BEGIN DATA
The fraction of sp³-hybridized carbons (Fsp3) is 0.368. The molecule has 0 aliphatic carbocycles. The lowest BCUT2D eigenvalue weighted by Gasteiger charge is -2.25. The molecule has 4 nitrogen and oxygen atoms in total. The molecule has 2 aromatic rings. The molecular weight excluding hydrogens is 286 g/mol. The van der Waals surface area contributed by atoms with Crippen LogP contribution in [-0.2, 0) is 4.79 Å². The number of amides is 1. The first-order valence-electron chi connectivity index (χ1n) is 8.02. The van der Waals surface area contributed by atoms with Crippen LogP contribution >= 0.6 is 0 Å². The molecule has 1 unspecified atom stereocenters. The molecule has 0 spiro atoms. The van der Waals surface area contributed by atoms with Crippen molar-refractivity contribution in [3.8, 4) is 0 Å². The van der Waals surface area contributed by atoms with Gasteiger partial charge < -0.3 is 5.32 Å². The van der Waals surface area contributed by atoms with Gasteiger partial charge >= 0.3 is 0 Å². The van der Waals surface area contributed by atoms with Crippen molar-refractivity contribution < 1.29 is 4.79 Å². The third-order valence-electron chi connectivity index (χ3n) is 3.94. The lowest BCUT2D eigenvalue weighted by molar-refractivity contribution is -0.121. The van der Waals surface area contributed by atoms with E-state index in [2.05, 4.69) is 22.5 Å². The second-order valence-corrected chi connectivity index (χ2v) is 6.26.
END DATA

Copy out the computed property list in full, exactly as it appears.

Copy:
The fraction of sp³-hybridized carbons (Fsp3) is 0.368. The molecule has 0 aliphatic carbocycles. The lowest BCUT2D eigenvalue weighted by Gasteiger charge is -2.25. The molecule has 4 nitrogen and oxygen atoms in total. The molecule has 2 aromatic rings. The molecular weight excluding hydrogens is 286 g/mol. The van der Waals surface area contributed by atoms with Crippen LogP contribution in [-0.2, 0) is 4.79 Å². The number of amides is 1. The first-order valence-electron chi connectivity index (χ1n) is 8.02. The van der Waals surface area contributed by atoms with Crippen LogP contribution >= 0.6 is 0 Å². The molecule has 1 unspecified atom stereocenters. The molecule has 0 spiro atoms. The van der Waals surface area contributed by atoms with Crippen molar-refractivity contribution in [3.8, 4) is 0 Å². The van der Waals surface area contributed by atoms with Gasteiger partial charge < -0.3 is 5.32 Å². The van der Waals surface area contributed by atoms with Gasteiger partial charge >= 0.3 is 0 Å². The van der Waals surface area contributed by atoms with Crippen molar-refractivity contribution < 1.29 is 4.79 Å². The third-order valence-electron chi connectivity index (χ3n) is 3.94. The lowest BCUT2D eigenvalue weighted by molar-refractivity contribution is -0.121. The van der Waals surface area contributed by atoms with E-state index in [2.05, 4.69) is 22.5 Å². The second-order valence-corrected chi connectivity index (χ2v) is 6.26.